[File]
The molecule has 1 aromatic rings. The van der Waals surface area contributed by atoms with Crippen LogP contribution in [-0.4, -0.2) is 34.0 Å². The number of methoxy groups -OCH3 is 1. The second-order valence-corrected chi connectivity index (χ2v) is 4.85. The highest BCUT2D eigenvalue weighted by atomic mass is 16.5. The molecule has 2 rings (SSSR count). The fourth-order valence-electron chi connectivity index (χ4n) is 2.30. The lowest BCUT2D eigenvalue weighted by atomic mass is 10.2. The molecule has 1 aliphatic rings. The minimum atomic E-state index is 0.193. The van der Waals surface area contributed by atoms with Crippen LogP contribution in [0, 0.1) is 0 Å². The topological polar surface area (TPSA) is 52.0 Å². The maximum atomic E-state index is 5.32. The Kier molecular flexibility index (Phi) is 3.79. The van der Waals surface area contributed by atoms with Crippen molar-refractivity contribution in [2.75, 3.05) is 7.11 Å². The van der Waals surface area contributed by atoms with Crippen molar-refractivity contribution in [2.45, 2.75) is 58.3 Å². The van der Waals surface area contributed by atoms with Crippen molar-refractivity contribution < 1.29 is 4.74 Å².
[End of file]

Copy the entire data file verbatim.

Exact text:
The molecule has 1 aromatic rings. The van der Waals surface area contributed by atoms with Crippen LogP contribution in [-0.4, -0.2) is 34.0 Å². The number of methoxy groups -OCH3 is 1. The second-order valence-corrected chi connectivity index (χ2v) is 4.85. The highest BCUT2D eigenvalue weighted by atomic mass is 16.5. The molecule has 2 rings (SSSR count). The fourth-order valence-electron chi connectivity index (χ4n) is 2.30. The lowest BCUT2D eigenvalue weighted by atomic mass is 10.2. The molecule has 1 aliphatic rings. The minimum atomic E-state index is 0.193. The van der Waals surface area contributed by atoms with Crippen LogP contribution in [0, 0.1) is 0 Å². The topological polar surface area (TPSA) is 52.0 Å². The maximum atomic E-state index is 5.32. The Kier molecular flexibility index (Phi) is 3.79. The van der Waals surface area contributed by atoms with Crippen molar-refractivity contribution in [2.75, 3.05) is 7.11 Å². The van der Waals surface area contributed by atoms with Crippen molar-refractivity contribution in [2.45, 2.75) is 58.3 Å². The van der Waals surface area contributed by atoms with Crippen molar-refractivity contribution < 1.29 is 4.74 Å².